In other words, the Papacy is in perpetuity, it is visible by necessity. No Pope, no Church to find to enter the ark of salvation.

These brief excerpts are so clear that only someone who does not want to know and believe would disregard them. Objectively speaking [I judge not the heart of any] sedevacantists are not Traditionalists, nor Catholic, they are a schismatic sect with doubtful orders pertaining to the priesthood. There is no unbroken line of succession from Peter as an authority for them from which to validate Holy Orders. If they know of this part of Vatican I, which is dogma, they are also heretics, materially speaking. End of discussion on this question. Avoid their "Masses" their confessionals, their company after the third time [Bible prescript] unless necessity dictates otherwise. They are anathema.

What do I teach my children about these times?

Use the Penny Catechism for young children. In addition to the truths of the Faith,.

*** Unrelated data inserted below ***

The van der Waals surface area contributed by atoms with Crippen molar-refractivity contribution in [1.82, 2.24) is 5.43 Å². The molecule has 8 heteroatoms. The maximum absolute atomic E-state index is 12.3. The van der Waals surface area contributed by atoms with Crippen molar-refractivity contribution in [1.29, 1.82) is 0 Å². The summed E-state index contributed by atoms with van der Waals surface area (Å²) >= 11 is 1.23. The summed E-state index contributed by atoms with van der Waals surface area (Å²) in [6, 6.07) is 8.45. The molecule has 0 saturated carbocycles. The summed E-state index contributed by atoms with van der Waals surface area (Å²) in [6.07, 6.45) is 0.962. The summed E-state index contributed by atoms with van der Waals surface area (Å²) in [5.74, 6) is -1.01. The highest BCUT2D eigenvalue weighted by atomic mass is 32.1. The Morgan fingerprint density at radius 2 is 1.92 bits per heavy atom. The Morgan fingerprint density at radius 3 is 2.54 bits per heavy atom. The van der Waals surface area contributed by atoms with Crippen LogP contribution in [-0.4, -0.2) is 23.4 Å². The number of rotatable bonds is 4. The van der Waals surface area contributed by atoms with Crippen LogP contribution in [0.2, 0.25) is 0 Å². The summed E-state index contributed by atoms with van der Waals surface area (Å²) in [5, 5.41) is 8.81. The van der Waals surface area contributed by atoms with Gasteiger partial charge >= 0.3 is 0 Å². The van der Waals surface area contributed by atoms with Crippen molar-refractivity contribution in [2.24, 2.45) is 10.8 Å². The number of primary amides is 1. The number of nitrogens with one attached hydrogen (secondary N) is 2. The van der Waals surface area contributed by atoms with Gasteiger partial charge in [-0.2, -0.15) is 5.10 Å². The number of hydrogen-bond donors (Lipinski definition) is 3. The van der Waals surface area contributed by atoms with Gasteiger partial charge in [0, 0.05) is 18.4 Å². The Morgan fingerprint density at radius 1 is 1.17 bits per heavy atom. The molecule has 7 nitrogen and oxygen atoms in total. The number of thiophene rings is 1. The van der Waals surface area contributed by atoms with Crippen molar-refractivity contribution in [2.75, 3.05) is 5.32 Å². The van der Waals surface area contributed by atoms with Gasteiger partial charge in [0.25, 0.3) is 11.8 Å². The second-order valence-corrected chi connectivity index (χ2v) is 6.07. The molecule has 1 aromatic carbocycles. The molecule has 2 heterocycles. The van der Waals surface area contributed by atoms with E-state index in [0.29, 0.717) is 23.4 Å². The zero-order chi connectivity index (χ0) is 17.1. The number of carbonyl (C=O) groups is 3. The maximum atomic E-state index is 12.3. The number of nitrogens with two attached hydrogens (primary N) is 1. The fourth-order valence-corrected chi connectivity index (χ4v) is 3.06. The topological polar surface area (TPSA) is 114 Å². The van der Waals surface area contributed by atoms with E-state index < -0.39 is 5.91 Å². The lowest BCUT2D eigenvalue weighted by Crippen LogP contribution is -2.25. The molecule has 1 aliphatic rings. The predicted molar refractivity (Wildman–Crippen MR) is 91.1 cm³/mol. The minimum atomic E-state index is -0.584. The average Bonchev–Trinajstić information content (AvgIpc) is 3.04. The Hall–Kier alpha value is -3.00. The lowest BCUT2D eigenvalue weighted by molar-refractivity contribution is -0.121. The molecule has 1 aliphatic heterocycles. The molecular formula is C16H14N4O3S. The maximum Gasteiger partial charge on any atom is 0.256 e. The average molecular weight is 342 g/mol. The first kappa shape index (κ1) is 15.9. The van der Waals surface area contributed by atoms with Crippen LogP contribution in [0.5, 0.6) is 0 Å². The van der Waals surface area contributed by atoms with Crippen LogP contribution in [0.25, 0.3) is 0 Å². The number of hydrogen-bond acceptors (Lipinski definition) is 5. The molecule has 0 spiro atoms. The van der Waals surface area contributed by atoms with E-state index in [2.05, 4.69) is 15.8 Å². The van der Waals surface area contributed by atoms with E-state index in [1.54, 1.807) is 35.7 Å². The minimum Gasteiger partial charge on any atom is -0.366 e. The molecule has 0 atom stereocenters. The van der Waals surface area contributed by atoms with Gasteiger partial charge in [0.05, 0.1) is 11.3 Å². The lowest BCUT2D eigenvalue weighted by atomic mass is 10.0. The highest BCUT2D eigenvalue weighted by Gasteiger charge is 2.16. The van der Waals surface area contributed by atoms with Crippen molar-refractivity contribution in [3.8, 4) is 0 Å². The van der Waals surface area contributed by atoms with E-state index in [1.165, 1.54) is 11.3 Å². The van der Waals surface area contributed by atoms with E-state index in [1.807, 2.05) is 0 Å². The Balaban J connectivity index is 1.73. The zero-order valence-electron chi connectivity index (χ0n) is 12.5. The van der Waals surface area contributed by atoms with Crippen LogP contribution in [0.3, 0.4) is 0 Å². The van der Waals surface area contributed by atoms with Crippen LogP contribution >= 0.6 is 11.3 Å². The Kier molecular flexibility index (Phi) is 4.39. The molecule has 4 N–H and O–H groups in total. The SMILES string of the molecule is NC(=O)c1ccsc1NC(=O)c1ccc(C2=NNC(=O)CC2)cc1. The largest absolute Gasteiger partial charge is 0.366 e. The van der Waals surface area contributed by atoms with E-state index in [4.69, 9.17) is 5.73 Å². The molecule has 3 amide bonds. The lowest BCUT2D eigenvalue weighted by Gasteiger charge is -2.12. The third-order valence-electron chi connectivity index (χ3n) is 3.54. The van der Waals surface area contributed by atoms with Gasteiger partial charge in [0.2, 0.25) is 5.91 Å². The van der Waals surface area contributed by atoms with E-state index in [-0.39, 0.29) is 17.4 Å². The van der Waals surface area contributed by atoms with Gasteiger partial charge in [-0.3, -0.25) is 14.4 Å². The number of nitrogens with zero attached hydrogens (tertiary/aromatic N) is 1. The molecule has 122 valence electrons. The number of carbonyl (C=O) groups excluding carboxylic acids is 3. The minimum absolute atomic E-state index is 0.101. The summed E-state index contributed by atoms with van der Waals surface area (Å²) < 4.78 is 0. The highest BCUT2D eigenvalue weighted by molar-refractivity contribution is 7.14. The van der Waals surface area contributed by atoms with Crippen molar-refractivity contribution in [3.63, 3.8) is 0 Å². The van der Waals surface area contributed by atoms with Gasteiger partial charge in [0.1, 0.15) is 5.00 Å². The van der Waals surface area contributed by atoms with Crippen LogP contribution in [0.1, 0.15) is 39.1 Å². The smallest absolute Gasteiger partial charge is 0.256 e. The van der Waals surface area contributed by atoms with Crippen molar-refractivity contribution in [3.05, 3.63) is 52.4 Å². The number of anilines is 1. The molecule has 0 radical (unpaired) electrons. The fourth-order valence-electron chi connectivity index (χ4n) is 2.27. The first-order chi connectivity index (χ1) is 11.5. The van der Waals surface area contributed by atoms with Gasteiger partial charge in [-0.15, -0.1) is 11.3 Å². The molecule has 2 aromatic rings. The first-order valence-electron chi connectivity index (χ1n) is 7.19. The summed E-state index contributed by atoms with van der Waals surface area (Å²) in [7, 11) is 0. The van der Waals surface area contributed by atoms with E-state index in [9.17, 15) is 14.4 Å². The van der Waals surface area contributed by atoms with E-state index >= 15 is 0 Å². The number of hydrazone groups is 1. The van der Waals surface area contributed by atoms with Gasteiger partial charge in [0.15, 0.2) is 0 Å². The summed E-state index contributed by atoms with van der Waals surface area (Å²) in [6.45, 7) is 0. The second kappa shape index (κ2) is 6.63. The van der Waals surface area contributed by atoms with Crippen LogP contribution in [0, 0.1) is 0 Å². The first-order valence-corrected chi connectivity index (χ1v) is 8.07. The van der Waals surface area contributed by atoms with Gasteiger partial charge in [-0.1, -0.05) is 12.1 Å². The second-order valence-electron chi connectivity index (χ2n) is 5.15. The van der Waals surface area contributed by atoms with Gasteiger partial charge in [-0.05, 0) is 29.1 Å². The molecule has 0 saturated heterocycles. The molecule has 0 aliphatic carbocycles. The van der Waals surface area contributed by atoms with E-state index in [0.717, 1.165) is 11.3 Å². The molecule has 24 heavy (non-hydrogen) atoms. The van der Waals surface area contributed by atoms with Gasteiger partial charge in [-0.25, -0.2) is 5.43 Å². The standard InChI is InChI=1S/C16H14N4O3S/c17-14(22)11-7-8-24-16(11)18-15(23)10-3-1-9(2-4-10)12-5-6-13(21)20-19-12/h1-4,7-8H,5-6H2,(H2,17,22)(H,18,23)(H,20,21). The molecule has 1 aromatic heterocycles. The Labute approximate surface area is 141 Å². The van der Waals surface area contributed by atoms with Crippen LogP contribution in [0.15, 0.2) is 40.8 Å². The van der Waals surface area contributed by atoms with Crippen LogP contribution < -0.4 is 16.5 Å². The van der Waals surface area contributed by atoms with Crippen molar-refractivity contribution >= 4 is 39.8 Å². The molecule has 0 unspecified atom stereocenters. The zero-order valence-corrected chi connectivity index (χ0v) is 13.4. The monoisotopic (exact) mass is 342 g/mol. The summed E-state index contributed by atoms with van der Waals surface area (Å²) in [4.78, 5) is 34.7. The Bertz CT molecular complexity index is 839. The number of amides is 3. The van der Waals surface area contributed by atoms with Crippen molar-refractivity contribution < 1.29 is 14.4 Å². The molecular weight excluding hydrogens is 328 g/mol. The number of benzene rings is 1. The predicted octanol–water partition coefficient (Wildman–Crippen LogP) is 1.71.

and the Sacraments, it contains basic prayers.
The Cathechism of the Council of Trent or St. Pius X Catechism for older children.

That the world is in apostasy---older children.
Not to become attached to the world---its spirit mostly; the world is opposed to the True Religion.
The most important thing is eternity--- to save one's soul.
We must love our country, even if it seems to not love us. This is the virtue of patria.
The most patriotic act a Catholic can do is to be a holy Catholic because a fervent Catholic who
is becoming sanctified is the best citizen of any country.
The Social Reign of Christ the King---they should know about Quas Primas of Pope Pius XI